It is long enough to fit both feet, but you’ve also got a good sized, well-angled footrest for added standing room. A thoughtful part of the folding hook design is that it attaches to a recessed anchor point in the footrest rather than onto the deck, meaning you won’t be stepping on it like on some other scooters.
Before the Phantom arrived at ESG Labs, it had already gone through three evolutions. Apollo experimented with tubeless tires, tested different motor styles, and fine tuned how the fenders, folding hook, and stem folding mechanism all come together. With that, the Phantom looks like a completely evolved machine.
Let’s start with the claw-style folding mechanism that we’ve dubbed the grenade stem. This thing is rock solid with zero wobble, as the mechanism and the stem, which is made of double-layer aluminum, are bolted and welded together, making it feel very robust. The folding mechanism feels familiar as it’s very similar to one of the world’s most popular scooters, the Ninebot Max, but with an added safety feature.
To set the scooter upright, unfold the stem and push the lever upwards, then rotate the collar to secure the lever in place, and push the safety pin through the stem. The stem is left feeling very, very solid.
Although there isn’t a leash for the safety pin, it fits pretty securely so is not likely to go missing.
One of the most rider-focused features that Apollo has implemented with the Phantom is its repairability. Along with the plug-and-play components in the cockpit, Apollo was also targeting convenience with the pneumatic tires on split rims, as they provide the best balance of ride quality and ease of maintenance.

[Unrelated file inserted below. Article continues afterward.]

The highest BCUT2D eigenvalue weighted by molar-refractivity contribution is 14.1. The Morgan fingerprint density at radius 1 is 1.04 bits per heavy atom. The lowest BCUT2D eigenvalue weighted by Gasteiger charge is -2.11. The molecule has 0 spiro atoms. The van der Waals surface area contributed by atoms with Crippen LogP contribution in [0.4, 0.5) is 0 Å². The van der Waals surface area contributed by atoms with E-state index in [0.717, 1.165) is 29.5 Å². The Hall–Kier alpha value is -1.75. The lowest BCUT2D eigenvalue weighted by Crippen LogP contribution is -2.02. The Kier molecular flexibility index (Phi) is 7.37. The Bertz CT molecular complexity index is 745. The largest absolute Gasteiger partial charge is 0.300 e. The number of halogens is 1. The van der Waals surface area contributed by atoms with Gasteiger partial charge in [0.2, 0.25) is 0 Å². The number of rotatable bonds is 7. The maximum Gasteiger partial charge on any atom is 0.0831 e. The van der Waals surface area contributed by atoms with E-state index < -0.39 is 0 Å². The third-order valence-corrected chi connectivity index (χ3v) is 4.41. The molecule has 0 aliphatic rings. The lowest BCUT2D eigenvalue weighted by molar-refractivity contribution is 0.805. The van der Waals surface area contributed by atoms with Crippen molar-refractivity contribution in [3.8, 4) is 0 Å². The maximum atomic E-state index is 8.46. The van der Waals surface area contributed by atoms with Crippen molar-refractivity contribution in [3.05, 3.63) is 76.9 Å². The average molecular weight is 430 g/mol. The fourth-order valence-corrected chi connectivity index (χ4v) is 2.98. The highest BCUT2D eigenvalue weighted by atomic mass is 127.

Additionally, all Phantom scooters come packaged with a premium toolkit featuring tools, spare inner tubes and brake pads in a zippered pouch. And although not waterproof, the Phantom has an IP54 water resistance rating like all other Apollo scooters. A quick caveat about IP ratings: no retailer warranty that we know of covers any water-related damage, IP rating or not.
While we appreciate that Apollo has beefed up the kickstand mount on the Phantom, the kickstand itself isn’t the same level of quality as the rest of the scooter, as it sticks out too much from the deck when folded, and causes the scooter to lean more than we’d like when parked. However, the bracket prevents the dual charging ports from scraping the ground in a fall.
Apollo Phantom: Review Conclusions
The Phantom has thrown down the gauntlet as the new template for a next generation scooter, satisfying requests from riders (and ESG) in an industry that’s mostly been happy with copy/paste. It feels really comfortable and intuitive to ride.
The Phantom is exceptional with amazing build quality, solid performance, and commuter-friendly features suitable for riders looking to jump on their scoots every day. You’ll feel comfortable driving with traffic when needed, taking bumps and corners on the quad spring suspension, and have less to carry with you riding at night (you won’t need all those extra lights!).
If you can wait and want blazing, rubber-burning speed, the 60V Phantom Ludicrous is ridiculously fast on top of the complete feature set that you’re getting with the Phantom (no matter the power).
If the Apollo line doesn’t fit your needs, check out our ESG Editor’s pick of best electric scooters.
Our content is independent, but buying through our links may earn us a commission.
Apollo Phantom Specifications
Note: These specification are provided by the manufacturer and may differ from our real-world testing.
|Folded dimensions||49 by 27 by 21 in|
|Motor power, continuous||2400 W|
|Top speed||38 mph|
|Battery capacity||1216 Wh|
|Battery recharge time||hrs|
|Max rider weight||300 lb|
|Brake type||Disc + Disc|
|Tire type||10.0 in Pneumatic (Inner Tube) + Pneumatic (Inner Tube)|
|Built-in lights||Front + Rear|